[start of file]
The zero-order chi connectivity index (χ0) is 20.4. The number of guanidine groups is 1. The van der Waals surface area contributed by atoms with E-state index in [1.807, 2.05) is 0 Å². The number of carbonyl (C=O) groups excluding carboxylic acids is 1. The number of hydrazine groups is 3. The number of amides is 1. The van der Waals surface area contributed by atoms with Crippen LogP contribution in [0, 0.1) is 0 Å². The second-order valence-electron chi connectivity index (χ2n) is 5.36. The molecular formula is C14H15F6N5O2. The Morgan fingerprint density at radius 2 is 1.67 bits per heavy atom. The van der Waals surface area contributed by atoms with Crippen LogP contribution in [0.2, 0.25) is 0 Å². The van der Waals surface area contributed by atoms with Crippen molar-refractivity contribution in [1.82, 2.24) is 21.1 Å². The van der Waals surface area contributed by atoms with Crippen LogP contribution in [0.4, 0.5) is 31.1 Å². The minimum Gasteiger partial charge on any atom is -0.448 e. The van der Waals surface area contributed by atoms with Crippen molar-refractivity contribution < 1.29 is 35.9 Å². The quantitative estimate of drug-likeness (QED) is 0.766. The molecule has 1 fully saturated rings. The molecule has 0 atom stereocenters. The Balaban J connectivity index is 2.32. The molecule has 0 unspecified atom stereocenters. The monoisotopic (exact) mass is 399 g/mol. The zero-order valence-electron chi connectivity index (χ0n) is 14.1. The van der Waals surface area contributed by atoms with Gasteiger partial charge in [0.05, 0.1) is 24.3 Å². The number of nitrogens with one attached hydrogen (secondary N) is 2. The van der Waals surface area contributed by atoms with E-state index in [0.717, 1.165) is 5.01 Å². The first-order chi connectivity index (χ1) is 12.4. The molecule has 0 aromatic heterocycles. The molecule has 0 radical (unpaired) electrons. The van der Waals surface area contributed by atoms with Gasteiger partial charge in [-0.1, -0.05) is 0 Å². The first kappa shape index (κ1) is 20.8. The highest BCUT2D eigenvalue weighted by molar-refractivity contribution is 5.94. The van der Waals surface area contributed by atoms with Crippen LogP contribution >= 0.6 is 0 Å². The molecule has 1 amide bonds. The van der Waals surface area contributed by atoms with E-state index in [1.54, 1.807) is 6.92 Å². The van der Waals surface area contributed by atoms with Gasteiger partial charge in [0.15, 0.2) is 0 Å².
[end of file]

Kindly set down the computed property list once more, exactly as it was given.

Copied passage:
The zero-order chi connectivity index (χ0) is 20.4. The number of guanidine groups is 1. The van der Waals surface area contributed by atoms with E-state index in [1.807, 2.05) is 0 Å². The number of carbonyl (C=O) groups excluding carboxylic acids is 1. The number of hydrazine groups is 3. The number of amides is 1. The van der Waals surface area contributed by atoms with Crippen LogP contribution in [0, 0.1) is 0 Å². The second-order valence-electron chi connectivity index (χ2n) is 5.36. The molecular formula is C14H15F6N5O2. The Morgan fingerprint density at radius 2 is 1.67 bits per heavy atom. The van der Waals surface area contributed by atoms with Crippen LogP contribution in [0.2, 0.25) is 0 Å². The van der Waals surface area contributed by atoms with Crippen molar-refractivity contribution in [1.82, 2.24) is 21.1 Å². The van der Waals surface area contributed by atoms with Crippen LogP contribution in [0.4, 0.5) is 31.1 Å². The minimum Gasteiger partial charge on any atom is -0.448 e. The van der Waals surface area contributed by atoms with Crippen molar-refractivity contribution < 1.29 is 35.9 Å². The quantitative estimate of drug-likeness (QED) is 0.766. The molecule has 1 fully saturated rings. The molecule has 0 atom stereocenters. The Balaban J connectivity index is 2.32. The molecule has 0 unspecified atom stereocenters. The monoisotopic (exact) mass is 399 g/mol. The zero-order valence-electron chi connectivity index (χ0n) is 14.1. The van der Waals surface area contributed by atoms with Gasteiger partial charge in [0.05, 0.1) is 24.3 Å². The number of nitrogens with one attached hydrogen (secondary N) is 2. The van der Waals surface area contributed by atoms with E-state index in [0.717, 1.165) is 5.01 Å². The first-order chi connectivity index (χ1) is 12.4. The molecule has 0 aromatic heterocycles. The molecule has 0 radical (unpaired) electrons. The van der Waals surface area contributed by atoms with Gasteiger partial charge in [-0.1, -0.05) is 0 Å². The first kappa shape index (κ1) is 20.8. The highest BCUT2D eigenvalue weighted by molar-refractivity contribution is 5.94. The van der Waals surface area contributed by atoms with Crippen LogP contribution >= 0.6 is 0 Å². The molecule has 1 amide bonds. The van der Waals surface area contributed by atoms with E-state index in [1.54, 1.807) is 6.92 Å². The van der Waals surface area contributed by atoms with Gasteiger partial charge in [0.15, 0.2) is 0 Å².